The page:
# LOC: The most useful function you've never heard of

A frequently performed task in data analysis is identifying all the observations in a data set that satisfy certain conditions. For example, you might want to identify all of the female patients in your study or to identify all patients whose systolic blood pressure is greater than 140 mm Hg.

Novice programmers often use loops to find observations that satisfy a criterion. Don't do it! In SAS/IML software, there is almost never a good reason to loop over all observations. Instead, use the LOC function.

The following statements use the LOC function to identify the patients mentioned earlier:

```f = loc(gender = "female"); highBP = loc(systolic > 140);```

The LOC function is the most useful function in the SAS/IML language that DATA step programmers have never heard of. The LOC function finds the location of nonzero elements in a vector or matrix. Using the LOC function is much faster than writing a loop.

The LOC function returns a row vector that contains indices that satisfy the specified condition. You can use the indices to subset the data.

### Forming Subsets

For example, suppose you have data for some famous witches and wizards in literature:

```data MagicUsers; infile datalines dsd; length Name \$11 Profession \$7 Source \$20; input Name Profession Power Source; datalines; Morgana, Witch, 7, Authurian Legend Merlin, Wizard, 10, Authurian Legend Gryffindor, Wizard, 8, Harry Potter Books Hufflepuff, Witch, 8, Harry Potter Books Ravenclaw, Witch, 8, Harry Potter Books Slytherin, Wizard, 8, Harry Potter Books Glinda, Witch, 5, Oz Books Elphaba, Witch, 6, Oz Books Diggs, Wizard, 1, Oz Books ;```

The LOC function can help you determine which witch is which. The following statements determine which names correspond to witches:

```proc iml; use MagicUsers; read all var {Name Profession Power}; close MagicUsers;   ndx = loc(Profession="Witch"); /** find the indices for witches **/ Names = Name[ndx]; /** subset the names of the witches **/```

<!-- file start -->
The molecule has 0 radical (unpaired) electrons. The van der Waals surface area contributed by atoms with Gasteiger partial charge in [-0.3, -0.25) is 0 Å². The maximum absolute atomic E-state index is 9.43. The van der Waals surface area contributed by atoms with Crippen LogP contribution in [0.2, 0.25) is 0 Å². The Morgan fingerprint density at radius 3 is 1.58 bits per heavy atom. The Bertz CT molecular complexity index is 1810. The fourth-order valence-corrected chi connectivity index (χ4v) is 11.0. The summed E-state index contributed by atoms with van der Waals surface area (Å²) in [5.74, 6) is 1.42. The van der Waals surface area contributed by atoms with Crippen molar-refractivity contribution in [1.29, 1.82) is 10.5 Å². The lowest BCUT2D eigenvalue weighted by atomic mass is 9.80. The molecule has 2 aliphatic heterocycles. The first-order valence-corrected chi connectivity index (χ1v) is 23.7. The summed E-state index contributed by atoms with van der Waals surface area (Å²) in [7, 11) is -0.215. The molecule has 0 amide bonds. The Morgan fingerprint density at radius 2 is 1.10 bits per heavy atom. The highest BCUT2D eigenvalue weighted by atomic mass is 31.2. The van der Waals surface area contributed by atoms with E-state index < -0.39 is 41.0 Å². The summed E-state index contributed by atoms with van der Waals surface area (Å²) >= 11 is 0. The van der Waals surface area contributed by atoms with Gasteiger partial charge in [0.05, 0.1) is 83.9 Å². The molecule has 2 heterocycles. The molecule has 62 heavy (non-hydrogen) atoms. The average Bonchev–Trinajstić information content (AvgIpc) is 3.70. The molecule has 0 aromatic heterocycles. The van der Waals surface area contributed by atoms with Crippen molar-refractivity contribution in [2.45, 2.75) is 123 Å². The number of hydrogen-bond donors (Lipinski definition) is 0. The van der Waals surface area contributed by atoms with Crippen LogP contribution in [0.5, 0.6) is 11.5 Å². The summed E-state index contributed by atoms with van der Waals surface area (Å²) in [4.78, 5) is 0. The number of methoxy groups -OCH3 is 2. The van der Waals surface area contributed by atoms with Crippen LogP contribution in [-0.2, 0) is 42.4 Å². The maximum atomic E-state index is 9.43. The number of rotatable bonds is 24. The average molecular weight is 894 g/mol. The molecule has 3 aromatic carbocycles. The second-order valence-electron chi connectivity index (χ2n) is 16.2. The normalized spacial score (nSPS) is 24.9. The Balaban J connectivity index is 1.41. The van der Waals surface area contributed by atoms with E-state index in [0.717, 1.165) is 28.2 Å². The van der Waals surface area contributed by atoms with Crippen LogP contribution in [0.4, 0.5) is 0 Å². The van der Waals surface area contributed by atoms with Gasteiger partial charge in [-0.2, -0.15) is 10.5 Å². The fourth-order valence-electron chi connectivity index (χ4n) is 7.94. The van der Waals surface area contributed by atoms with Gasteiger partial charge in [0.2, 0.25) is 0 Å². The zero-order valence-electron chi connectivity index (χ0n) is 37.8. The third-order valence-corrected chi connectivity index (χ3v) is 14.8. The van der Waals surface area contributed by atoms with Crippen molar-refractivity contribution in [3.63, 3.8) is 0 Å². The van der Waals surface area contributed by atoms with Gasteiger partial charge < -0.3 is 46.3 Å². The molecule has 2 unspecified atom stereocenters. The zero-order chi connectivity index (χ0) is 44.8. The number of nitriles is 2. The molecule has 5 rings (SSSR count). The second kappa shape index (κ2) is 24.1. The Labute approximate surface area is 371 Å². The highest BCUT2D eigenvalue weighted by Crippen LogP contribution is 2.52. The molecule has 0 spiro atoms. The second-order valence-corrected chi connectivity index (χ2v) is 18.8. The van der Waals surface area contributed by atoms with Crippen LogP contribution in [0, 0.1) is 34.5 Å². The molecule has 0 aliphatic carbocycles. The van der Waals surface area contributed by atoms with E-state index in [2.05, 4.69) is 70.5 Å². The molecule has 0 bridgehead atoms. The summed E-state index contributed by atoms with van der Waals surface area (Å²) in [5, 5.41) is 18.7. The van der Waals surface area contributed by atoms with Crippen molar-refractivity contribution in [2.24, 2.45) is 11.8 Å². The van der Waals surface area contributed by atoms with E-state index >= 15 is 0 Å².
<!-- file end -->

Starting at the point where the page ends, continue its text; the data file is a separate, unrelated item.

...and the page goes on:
Similarly, if you want to compute the average power of these witches, you can form a subset of the Power variable and compute the mean power of the witches in the subset:

```WitchPower = Power[ndx]; /** subset the power variable **/ AvgPower = WitchPower[:]; /** compute the subset's average **/ print ndx[colname=Names], AvgPower;```

1. Matt Fetter
Posted February 26, 2013 at 6:42 pm | Permalink

l use loc a lot. However , can the argument for loc be a matrix? Suppose I want to identify multiple rows in one pass to create a new matrix i.e., return new matrix={1 2 3, 4 5 6, 7 8 9} This problem is killing me because it seems that I end up having to do nested loops which requires multiple passes.

• Posted February 27, 2013 at 8:59 am | Permalink

Yes, the argument to LOC is a matrix. However, the return value is always a row vector (1 row, k columns), so you might need to use the SHAPE function to reshape the result. If you have a specific example in mind that is causing you problems, post it to the SAS/IML Support Community.

2. Shyam
Posted July 28, 2013 at 9:20 am | Permalink

Thanks a lot for this post. It is very useful. Something new that I learnt today.

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Rick Wicklin, PhD, is a distinguished researcher in computational statistics at SAS and is a principal developer of PROC IML and SAS/IML Studio. This blog focuses on statistical programming. It discusses statistical and computational algorithms, statistical graphics, simulation, efficiency, and data analysis. Rick is author of the books Statistical Programming with SAS/IML Software and Simulating Data with SAS.